Saturday, August 15, 2015

Orphan Train: a book club review

Orphan Train, by Christina Baker Kline is a book I approached with a certain excited trepidation. Having written my masters thesis on Victorian orphans, I knew the despicable pedant in me would be on the look out for historical inaccuracies, but it's also a topic I find fascinating and the blurbs sounded good. Of course, there is a world of difference between Dickens' "lone, lorn, creatures" and American children sent from East Coast cities to lives of servitude in the Midwest (the plot is slightly more Anne of Green Gables than Oliver Twist).

Orphan Train uses the classic (a.k.a. cliché) story-within-a-story structure. The framing story has troubled Goth teenager Molly meeting aged rich lady Vivian to do some community service. There are no surprises in Orphan Train - I can hardly even clarify for myself what might constitute a spoiler in this review since not a single element of the plot was a twist. Their friendship builds as Vivian tells Molly the story of her childhood as an 'Orphan Train rider' and ... the rest is glossed-over history. 

Kline's story-telling is pleasant. Her writing style is both poetic and fluid, and her characters, in general, are well-developed. I devoured the book like one does a meringue - in the moment it's great, but you aren't left with much at the end.

In fact, as I was preparing to go to book club, I had to check my book shelf to remember what book we'd read. What was missing was any sort of sensory input. Not just skirting the issue of 'bad things happening,' but the stench of a family of 6 living in a New York City tenement, the cold of an unheated Minnesota sewing room, the pain of soul-crushing loss, the ache of horny teenagers, the promise of spring. Given the time period of the inside story, Kline left a lot on the table.

It's a good book. On the 'liked/didn't like, recommend/don't recommend, three-word review' test for book club I'd say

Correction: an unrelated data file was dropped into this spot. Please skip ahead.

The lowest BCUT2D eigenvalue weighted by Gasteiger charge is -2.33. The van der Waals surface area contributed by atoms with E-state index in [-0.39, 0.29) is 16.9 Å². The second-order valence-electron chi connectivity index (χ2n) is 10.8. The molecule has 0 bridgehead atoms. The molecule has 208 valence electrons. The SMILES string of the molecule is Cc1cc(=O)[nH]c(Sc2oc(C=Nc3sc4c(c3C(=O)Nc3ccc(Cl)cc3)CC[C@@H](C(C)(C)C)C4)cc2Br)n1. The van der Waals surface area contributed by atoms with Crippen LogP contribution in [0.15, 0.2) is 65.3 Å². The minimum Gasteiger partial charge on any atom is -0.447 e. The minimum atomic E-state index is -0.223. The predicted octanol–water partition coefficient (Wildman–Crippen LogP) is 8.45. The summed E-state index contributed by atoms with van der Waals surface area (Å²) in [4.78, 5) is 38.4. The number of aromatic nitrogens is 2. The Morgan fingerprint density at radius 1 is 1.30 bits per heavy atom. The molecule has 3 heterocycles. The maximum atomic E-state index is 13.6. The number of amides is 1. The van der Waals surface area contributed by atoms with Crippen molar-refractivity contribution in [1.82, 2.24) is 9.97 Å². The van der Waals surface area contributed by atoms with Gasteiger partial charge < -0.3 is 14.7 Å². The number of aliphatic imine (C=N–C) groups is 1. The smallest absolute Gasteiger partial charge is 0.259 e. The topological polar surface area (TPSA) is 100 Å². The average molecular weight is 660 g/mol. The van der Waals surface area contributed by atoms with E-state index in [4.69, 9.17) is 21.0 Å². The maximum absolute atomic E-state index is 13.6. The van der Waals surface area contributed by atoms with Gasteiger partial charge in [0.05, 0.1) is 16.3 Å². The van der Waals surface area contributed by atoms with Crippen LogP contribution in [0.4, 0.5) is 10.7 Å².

• liked
  • recommend
  • predictable, enjoyable, fails to impress

Dear sweet funny bad-ass Little E hosted a luscious summer patio dinner, and faced the challenge of hosting for this book head on. We have a tradition in the club of, when possible, tying the theme of the dinner to the theme of the book. For a book like The Great Gatsby or The Secret Life of Bees the theme can be both obvious and inspiring to work with. For a book about orphans sent to work on farms and in other forms of indentured servitude for people little capable of or willing to care for them, during the Great Depression, with references only to squirrel stew or weak potato soup well, the cooking becomes a little more challenging.

And so, in true Little E style, we started with vodka spiked rosemary lemonade. I don't know that there's a connection to the book, and I don't care. She should bottle that stuff! From there, the framing story of the book is set on the coast of Maine, and Little E wisely took her inspiration from there.

Clam chowder thick enough to stand a spoon in, with an extra bowl of crumbled bacon on the side if we wanted more (it's bacon - WE WANTED MORE!). Seafood tacos with sass and verve and succulence. Lobster salad. There was more. Much more. And sorbet in orange peel bowls for dessert were the perfect palette cleansing touch of sweetness.